EIA: Country Analysis Brief: Saudi Arabia - October 2017 - eng (pdf)

Пятница, 20 октября 2017 18:41

Saudi Arabia has 16% of the world's proved oil reserves, is the largest exporter of total petroleum liquids in the world, and maintains the world's largest crude oil production capacity at roughly 12 million barrels per day.[1]

Saudi Arabia is the world's second-largest holder of proved oil reserves, ranking second only to Venezuela, holding roughly 16% of total reserves. In 2016, Saudi Arabia was the largest exporter of total petroleum liquids (crude oil and petroleum products), with exports mostly destined to Asian and European markets. During that same year, Saudi Arabia was the world's second-largest petroleum liquids producer behind the United States and was the world's second-largest crude oil and lease condensate producer behind Russia. During the first half of 2017, Saudi Arabia has maintained this position, despite lower production than in the previous year.

Saudi Arabia's economy remains heavily dependent on petroleum exports, which accounted for nearly 75% of total Saudi export value in 2016.[2] According to the International Monetary Fund (IMF), about 60% of Saudi government's revenues are oil-based, and the real GDP growth rate fell significantly in 2016, as a result of the slowdown in oil-driven growth that year.[3] Saudi Arabia's oil revenues have fallen dramatically as crude oil prices have decreased since mid-2014. EIA estimates that Saudi Arabia's net oil export revenues totaled $133 billion in 2016, compared with $159 billion (in 2016 dollars) in 2015 when Saudi Arabia boosted production and exports to record highs. Despite the increase in output, Saudi Arabia's net oil revenues in 2015 saw dramatic decrease compared with 2014, when the country was estimated to have earned $301 billion (in 2016 dollar).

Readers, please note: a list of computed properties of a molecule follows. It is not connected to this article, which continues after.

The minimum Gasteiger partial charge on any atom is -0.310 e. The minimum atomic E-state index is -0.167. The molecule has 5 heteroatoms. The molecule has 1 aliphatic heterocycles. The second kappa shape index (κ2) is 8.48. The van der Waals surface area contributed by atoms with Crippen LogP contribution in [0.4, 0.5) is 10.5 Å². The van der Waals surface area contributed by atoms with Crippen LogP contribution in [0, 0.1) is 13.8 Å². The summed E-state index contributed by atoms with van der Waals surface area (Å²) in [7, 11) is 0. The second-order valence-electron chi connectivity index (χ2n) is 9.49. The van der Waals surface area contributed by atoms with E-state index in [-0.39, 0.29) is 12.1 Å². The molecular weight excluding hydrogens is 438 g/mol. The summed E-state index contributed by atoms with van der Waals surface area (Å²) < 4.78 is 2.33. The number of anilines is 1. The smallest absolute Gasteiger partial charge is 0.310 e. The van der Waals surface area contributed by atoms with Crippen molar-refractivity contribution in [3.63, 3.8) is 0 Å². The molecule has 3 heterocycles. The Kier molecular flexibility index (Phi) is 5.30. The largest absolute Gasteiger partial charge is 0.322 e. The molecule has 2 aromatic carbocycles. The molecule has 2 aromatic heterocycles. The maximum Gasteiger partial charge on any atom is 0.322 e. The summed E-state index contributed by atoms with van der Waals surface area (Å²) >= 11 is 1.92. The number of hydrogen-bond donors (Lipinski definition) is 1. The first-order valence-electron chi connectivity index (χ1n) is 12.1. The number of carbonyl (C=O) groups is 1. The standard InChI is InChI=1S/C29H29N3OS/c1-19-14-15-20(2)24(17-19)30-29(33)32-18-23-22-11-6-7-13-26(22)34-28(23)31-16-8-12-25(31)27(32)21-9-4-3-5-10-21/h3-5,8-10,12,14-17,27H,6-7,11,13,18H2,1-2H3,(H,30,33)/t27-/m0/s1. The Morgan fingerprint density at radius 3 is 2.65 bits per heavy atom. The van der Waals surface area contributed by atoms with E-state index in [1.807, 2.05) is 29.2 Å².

In addition to continued investment in maintaining its crude oil production capacity, Saudi Arabia has also invested considerable resources to develop its natural gas, refining, petrochemicals, and electric power industries. The country's natural gas and electric power industries, in particular, are geared to meet increasing domestic demand. Investments in refining and petrochemical industries aim to improve Saudi Arabia's ability to compete internationally in these sectors.

Saudi Arabia's oil and natural gas operations are dominated by Saudi Aramco, the national oil and gas company, which is the world's second-largest oil company in terms of production (behind Russia's Rosneft). Saudi Arabia's Ministry of Petroleum and Mineral Resources and the Supreme Council for Petroleum and Minerals oversee the oil and natural gas sector and Saudi Aramco.

In 2016, Saudi Arabia announced that it will undertake a national transformation called Vision 2030, encompassing both cultural, governance, and economic aspects of Saudi society. On the economic front, Vision 2030 plans to make the kingdom less dependent on income from oil production by broadening the economic base. The plan outlines far-reaching reforms of the energy sector and includes the partial privatization of state-owned Saudi Aramco, planned for the second half of 2018. Income from Saudi Aramco's initial public offering (IPO) would be used to help finance the economic transition.

Saudi Arabia is located near two of the world's busiest chokepoints, and most of its crude oil and petroleum liquid exports travel through them. The Strait of Hormuz, which connects the Persian Gulf with the Gulf of Oman and the Arabian Sea, is the world's most important chokepoint. The oil flow of 17 million barrels per day (b/d) in 2015 through this strait accounts for about 30% of all seaborne-traded crude oil and other liquids during the year. In 2016, total flows through the Strait of Hormuz increased to a record high of 18.5 million b/d. This strait is an important route for the Persian Gulf countries for oil and liquefied natural gas exports.

Another regional chokepoint, Bab el Mandeb, links the Gulf of Aden and the Red Sea. This waterway is a strategic link between the Mediterranean Sea and the Indian Ocean. An estimated 4.8 million b/d of crude oil and refined petroleum products flowed through this waterway in 2016 toward Europe, the United States, and Asia.

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